26 Centers for Medicare & Medicaid Services Office of the Assistant Secretary for Planning and Evaluation 26 Table 1.18 Managed Care Enrollment by Type of Plan, 1984-2004 Note: Plans analyzed are comprehensive HMO plans. Traditional HMOs and point of service plans are included, managed care carveouts for selected services such as behavioral health are not included. Enrollment includes group and commercial plans, Medicare, Medicaid, Federal Employee group health program, and others. Source: Kaiser Family Foundation, Trends & Indicators in the Changing Health Care Marketplace, 2006 Chartbook. Mixed model HMO plans grew rapidly before 2000 and declined less rapidly after 2000. 31.4 38.8 63.3 78.9 15.1 NA 19.5% 23.3% 43.6% 13.6% NA 43.0% 18.0% 25.4% 13.6% 17.3% 41.7% 10.0% 24.8% 6.2% 36.4% 43.4% 5.3% 13.7% 1.2% 40.0% 41.9% 8.9% 8.8% 0.4% Mixed IPA Network Group Staff 38.4% 40.2% 11.2% 9.9% 0.2% 66.1 43.7% 32.6% 12.5% 11% 0.3% 74.2

27 Centers for Medicare & Medicaid Services Office of the Assistant Secretary for Planning and Evaluation 27 Those over 65 and those with incomes under $20,000 spend a higher percentage of their income on health than other groups. Source: Dept. of Labor, Bureau of Labor Statistics, Consumer Expenditure Survey. Table 1.19 Health Care as a Percent of Income by Age, 2004 By Income LevelBy Age Group Age GroupIncome Level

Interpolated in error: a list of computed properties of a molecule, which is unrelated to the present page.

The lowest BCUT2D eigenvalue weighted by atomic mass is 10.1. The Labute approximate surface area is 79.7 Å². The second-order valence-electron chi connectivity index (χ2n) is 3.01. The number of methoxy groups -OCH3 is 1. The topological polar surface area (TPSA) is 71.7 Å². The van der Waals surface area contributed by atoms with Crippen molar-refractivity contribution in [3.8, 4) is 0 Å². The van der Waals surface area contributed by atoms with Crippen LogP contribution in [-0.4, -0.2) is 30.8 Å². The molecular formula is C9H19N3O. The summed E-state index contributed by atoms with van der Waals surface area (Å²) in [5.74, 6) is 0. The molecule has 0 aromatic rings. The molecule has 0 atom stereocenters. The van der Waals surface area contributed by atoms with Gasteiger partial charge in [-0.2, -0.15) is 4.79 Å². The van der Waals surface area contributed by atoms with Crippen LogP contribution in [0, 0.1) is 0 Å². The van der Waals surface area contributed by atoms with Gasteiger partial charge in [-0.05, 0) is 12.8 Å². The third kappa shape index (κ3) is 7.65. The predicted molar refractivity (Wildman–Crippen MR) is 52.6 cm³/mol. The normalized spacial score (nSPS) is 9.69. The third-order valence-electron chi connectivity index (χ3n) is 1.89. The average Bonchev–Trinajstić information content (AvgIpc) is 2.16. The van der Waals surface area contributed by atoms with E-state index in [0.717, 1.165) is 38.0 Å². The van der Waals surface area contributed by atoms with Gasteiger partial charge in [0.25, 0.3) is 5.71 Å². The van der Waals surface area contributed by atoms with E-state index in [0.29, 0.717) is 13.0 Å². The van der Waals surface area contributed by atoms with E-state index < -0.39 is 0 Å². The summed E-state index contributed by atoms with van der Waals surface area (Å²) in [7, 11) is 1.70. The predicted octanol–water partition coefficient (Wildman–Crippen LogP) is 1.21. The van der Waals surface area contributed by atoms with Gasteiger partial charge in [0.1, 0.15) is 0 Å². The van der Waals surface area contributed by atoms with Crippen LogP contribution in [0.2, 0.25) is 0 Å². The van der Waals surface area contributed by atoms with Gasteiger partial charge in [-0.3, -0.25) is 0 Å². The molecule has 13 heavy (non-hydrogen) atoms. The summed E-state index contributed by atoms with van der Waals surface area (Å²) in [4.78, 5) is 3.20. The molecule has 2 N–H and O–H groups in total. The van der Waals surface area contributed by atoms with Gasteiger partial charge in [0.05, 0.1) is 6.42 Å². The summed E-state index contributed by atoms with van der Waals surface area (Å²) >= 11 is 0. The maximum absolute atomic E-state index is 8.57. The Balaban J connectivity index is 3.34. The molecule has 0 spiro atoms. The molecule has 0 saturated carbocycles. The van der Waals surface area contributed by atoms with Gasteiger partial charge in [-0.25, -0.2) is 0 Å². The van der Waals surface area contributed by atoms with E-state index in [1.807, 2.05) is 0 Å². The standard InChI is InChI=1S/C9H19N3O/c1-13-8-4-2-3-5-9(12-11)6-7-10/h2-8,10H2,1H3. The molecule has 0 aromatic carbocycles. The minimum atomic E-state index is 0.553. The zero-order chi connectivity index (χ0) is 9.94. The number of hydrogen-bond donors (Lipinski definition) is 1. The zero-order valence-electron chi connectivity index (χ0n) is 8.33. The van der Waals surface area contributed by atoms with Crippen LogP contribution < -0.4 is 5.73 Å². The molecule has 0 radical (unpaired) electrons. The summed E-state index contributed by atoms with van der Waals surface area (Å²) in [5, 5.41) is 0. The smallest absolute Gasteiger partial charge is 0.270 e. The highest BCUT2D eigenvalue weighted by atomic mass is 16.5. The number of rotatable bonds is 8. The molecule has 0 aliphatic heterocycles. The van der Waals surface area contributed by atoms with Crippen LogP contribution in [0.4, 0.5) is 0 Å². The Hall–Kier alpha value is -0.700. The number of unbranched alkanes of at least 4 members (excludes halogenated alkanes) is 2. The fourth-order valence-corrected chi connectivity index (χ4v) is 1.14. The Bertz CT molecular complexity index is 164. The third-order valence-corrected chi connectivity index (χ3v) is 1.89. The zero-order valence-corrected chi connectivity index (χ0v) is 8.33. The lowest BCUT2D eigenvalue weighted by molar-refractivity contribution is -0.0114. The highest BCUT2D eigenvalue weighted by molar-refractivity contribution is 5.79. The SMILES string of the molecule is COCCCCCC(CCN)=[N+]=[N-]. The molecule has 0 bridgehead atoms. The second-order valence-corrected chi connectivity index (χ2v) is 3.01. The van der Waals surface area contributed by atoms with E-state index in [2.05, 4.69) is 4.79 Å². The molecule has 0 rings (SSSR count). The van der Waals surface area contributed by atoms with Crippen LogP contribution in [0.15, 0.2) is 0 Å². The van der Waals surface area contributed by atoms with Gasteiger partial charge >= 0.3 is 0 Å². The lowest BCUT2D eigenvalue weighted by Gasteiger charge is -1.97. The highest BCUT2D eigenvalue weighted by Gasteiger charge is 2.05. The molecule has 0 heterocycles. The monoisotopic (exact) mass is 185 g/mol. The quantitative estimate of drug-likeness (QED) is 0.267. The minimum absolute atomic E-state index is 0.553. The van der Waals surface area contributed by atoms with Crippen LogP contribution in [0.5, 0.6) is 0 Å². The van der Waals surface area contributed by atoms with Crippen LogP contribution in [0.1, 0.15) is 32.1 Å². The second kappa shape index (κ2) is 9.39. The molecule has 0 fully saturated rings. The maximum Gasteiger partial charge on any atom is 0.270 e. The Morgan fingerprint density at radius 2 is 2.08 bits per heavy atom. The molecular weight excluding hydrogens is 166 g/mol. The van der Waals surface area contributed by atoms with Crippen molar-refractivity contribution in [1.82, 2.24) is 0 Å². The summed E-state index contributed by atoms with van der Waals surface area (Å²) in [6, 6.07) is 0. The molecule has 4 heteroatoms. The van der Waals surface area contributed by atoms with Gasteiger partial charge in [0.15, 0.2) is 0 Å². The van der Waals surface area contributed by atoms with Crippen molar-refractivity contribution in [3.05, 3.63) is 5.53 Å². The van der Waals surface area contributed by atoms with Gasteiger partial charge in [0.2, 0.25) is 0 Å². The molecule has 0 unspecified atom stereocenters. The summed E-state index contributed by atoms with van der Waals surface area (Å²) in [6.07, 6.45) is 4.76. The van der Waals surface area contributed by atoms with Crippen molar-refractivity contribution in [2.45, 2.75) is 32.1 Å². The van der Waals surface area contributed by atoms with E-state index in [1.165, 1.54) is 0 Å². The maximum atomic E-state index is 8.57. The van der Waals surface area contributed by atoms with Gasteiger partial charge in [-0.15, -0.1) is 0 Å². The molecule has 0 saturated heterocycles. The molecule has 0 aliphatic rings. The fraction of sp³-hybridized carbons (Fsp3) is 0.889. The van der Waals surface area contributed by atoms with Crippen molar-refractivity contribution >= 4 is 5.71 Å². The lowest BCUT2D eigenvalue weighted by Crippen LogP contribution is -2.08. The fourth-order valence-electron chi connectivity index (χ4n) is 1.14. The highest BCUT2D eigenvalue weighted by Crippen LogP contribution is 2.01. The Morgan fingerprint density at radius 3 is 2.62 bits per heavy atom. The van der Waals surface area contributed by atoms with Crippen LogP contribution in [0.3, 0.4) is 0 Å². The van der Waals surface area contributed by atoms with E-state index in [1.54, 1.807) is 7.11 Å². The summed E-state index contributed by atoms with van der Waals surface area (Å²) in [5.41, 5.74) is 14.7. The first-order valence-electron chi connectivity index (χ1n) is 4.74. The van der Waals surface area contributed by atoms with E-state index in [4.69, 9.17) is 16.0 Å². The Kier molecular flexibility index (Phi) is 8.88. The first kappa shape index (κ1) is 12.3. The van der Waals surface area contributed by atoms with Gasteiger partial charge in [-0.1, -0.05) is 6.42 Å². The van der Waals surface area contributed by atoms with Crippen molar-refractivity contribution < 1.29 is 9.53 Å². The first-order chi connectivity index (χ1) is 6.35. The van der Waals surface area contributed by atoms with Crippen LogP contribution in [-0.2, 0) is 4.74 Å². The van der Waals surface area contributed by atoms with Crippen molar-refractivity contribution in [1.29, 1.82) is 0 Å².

28 Centers for Medicare & Medicaid Services Office of the Assistant Secretary for Planning and Evaluation 28 Table 1.20 Annual Growth Rates in the Overall Consumer Price Index (CPI) and Medical-Specific Consumer Price Index (MCPI), 1993-2005 Source: Dept. of Labor, the Bureau of Labor Statistics. Medical prices have risen faster than overall consumer prices. MCPI CPI